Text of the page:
Film critic Roger Ebert says that video games are not art. A movie, he says, involves "total authorial control": filmmakers tell their stories, and we in the audience follow their leads. But in a video game, the audience are the storytellers to a large extent. So how can there be a cohesive vision of anything?
The question of whether video games are art is a controversial one, but I think that they definitely do have stories and themes—they just express those things differently than movies do. (And movies, I'm sure Mr. Ebert would agree, express them differently than books. Movies won't put the story on hold while we step into a character's head; and no film of The Aeneid could capture the rhythm or beauty of Vergil's language).
So, do video games "represent a loss of those precious hours we have available to make ourselves more cultured, civilized, and empathetic," as Ebert argues? I don't think so. While "civilized" and "cultured" are the kinds of words that mean whatever their users want them to mean ("We are cultured and civilized and you are not," America's "founding fathers" told the native Americans centuries ago), "empathetic" has a pretty clear definition. And I do think that games teach us empathy. In fact, I think they do it better than movies or books do, because we are so involved, personally and physically, with their stories.
Take Ben's Game. The game's creator, Ben Duskin, designed it when he was nine years old and his leukemia was in remission. Ben wanted to make a game that would help kids with cancer and, with the help of LucasArts's senior software engineer Eric Johnston and the Make-A-Wish Foundation, he created something that's fun, free, and available to just about everybody.
If you're looking for a plot in Ben's Game, the sort of three-pronged narrative you were taught to identify in English class, you won't find one. Players take on rogue cancer cells and are armed with a variety of weapons. The cancer cells spawn continually from a large, silly-looking boss that the hero must destroy before moving on. These bosses each represent a side-effect of cancer treatment—Fever, Barf, Colds, Rash, Chicken Pox, Hair Loss and Bleeding—and beating one gives us a shield against that side-effect.
Our hero "Ben" has no backstory (in fact, players can change his appearance and name if they want), but I didn't need one. Ben's Game melds its gameplay and its themes so seamlessly that I empathized with the hero—or rather, became him—right away. That is the power of video games: they turn us so completely, so intimately, into other people. We move, see, and think from the perspective of our avatars. Instead of feeling with them, we feel as them, and Ben's Game cleverly takes advantage of our empathy.
Like many video games, Ben's Game has lots of power-ups. But these power-ups are also tie in to the game's cancer-killing: we get health from the hospital, ammunition from the pharmacy, and attitude from home. We can access these places in every level, as many times as we like. Some people might think that going for health again and again makes the game too easy, but these power-ups are about more than just getting us through the game. They are part of what Ben wants us to learn from it.
Skateboarding around a circular room and shooting cells with my crossbow, I learned that it's perfectly natural for me to get hurt. There are so many cells that spawn so quickly that there is no way for me to finish a level unscathed. But when I did, there was always somwhere I could go for help—and it didn't matter if I'd gone there thirty seconds before. Unlike other games where players must earn any assistance they get are out of luck if they need more, there is always help available to us in Ben's Game at any time. We don't have to "deserve" assistance: we just ask for it.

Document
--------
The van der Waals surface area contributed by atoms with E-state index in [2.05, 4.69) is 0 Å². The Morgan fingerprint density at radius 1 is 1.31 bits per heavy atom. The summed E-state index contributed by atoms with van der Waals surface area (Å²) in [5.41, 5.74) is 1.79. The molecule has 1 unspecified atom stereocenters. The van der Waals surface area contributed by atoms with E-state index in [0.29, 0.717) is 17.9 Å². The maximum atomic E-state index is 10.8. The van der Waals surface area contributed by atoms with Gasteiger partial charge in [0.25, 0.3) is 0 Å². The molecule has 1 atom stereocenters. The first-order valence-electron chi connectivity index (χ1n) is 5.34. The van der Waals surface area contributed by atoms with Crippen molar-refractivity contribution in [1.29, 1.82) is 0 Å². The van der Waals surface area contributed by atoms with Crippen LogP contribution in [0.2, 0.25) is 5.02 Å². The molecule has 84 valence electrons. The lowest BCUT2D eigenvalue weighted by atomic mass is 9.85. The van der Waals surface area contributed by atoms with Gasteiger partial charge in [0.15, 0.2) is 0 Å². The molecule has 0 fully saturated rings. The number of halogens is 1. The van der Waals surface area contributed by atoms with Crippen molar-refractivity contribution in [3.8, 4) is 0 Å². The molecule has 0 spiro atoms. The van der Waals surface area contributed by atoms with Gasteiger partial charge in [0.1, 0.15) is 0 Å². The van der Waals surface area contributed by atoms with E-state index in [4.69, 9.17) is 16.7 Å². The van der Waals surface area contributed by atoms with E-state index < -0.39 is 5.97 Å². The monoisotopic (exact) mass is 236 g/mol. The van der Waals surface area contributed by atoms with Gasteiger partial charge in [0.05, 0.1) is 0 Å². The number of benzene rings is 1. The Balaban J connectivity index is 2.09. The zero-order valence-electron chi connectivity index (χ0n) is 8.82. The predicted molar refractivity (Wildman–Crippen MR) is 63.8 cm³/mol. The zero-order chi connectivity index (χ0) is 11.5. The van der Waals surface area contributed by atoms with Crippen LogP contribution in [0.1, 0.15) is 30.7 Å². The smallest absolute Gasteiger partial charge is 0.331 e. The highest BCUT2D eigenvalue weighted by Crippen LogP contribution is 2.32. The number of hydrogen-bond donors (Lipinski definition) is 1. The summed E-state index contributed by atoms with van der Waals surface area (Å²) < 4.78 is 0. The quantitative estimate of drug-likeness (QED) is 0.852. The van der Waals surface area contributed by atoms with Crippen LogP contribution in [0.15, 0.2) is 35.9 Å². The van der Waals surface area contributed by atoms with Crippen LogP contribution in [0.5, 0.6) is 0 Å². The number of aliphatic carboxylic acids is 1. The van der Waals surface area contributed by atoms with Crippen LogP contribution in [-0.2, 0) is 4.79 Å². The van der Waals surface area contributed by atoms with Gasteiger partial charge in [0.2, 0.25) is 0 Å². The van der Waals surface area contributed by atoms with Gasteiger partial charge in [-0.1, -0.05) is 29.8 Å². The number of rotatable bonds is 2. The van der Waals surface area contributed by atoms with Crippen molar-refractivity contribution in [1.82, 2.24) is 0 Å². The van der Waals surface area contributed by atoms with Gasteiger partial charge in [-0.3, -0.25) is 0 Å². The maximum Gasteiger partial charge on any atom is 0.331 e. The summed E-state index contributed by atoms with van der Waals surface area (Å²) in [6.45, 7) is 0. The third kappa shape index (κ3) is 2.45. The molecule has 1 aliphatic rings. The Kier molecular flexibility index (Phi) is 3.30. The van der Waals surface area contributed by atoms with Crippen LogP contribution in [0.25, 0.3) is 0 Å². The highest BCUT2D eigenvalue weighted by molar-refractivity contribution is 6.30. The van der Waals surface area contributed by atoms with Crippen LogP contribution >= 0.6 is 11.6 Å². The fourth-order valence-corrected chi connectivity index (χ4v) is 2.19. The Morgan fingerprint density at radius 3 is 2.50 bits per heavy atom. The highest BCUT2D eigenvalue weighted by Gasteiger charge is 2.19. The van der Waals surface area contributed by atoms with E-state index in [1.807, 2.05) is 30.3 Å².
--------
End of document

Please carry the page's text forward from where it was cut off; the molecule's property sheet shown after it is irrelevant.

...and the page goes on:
And, often, it was in my best interests to take a little damage. "Attitude" is depleted by running into electrically-charged barriers. But these barriers bounced me off them like a pinball, and boinging around was sometimes the best way to move through a level. In the game, imperfection is absolutely necessary for one's well-being. Sometimes having a "bad" attitude is the best way to tackle a problem.
I learned these lessons through my own trial and error, without an auteur telling me what to think. And I've also taken them deeply to heart, since I actually had to work to discover them. They might be ineffectual in a book or movie (a Lifetime original movie, for instance) because "authorial control" could easily make them sound preachy or high-handed.Of course, such themes could be handled just as badly in a different game. But Ben knows better than to take this project too seriously—games are about having fun, and he makes sure players have lots of it. In fact, I had so much fun with Ben's Game that I wish it were a lot longer. Maybe Ben and Eric will make Ben's Second Game. Or maybe I'll just have to wait ten years for Ben to get his B.S. in game design.
But then a friend introduced her to the seedy underworld of the Mario brothers and she spent her saved-up birthday and Christmas money to buy a Nintendo Entertainment System (NES). Her mom didn't like the Nintendo at first, but The Legend of Zelda changed her mind. (When Tera got Zelda II: The Adventure of Link one Christmas, she suspected it was as much for her mother as for her).
Though she graduated from Agnes Scott College in 2002 and recently learned how to find the movie theater restroom by herself, Tera still loves video games. Far from being a brain-rotting waste of time, they've helped her practice spatial skills and discover new passions. Her love of games like Kid Icarus and The Battle of Olympus led to a degree in Classical Languages and Literatures. She thinks games have a place in discussions on disability and other cultural issues, and is excited to work with the like-minded staff at GameCritics.com.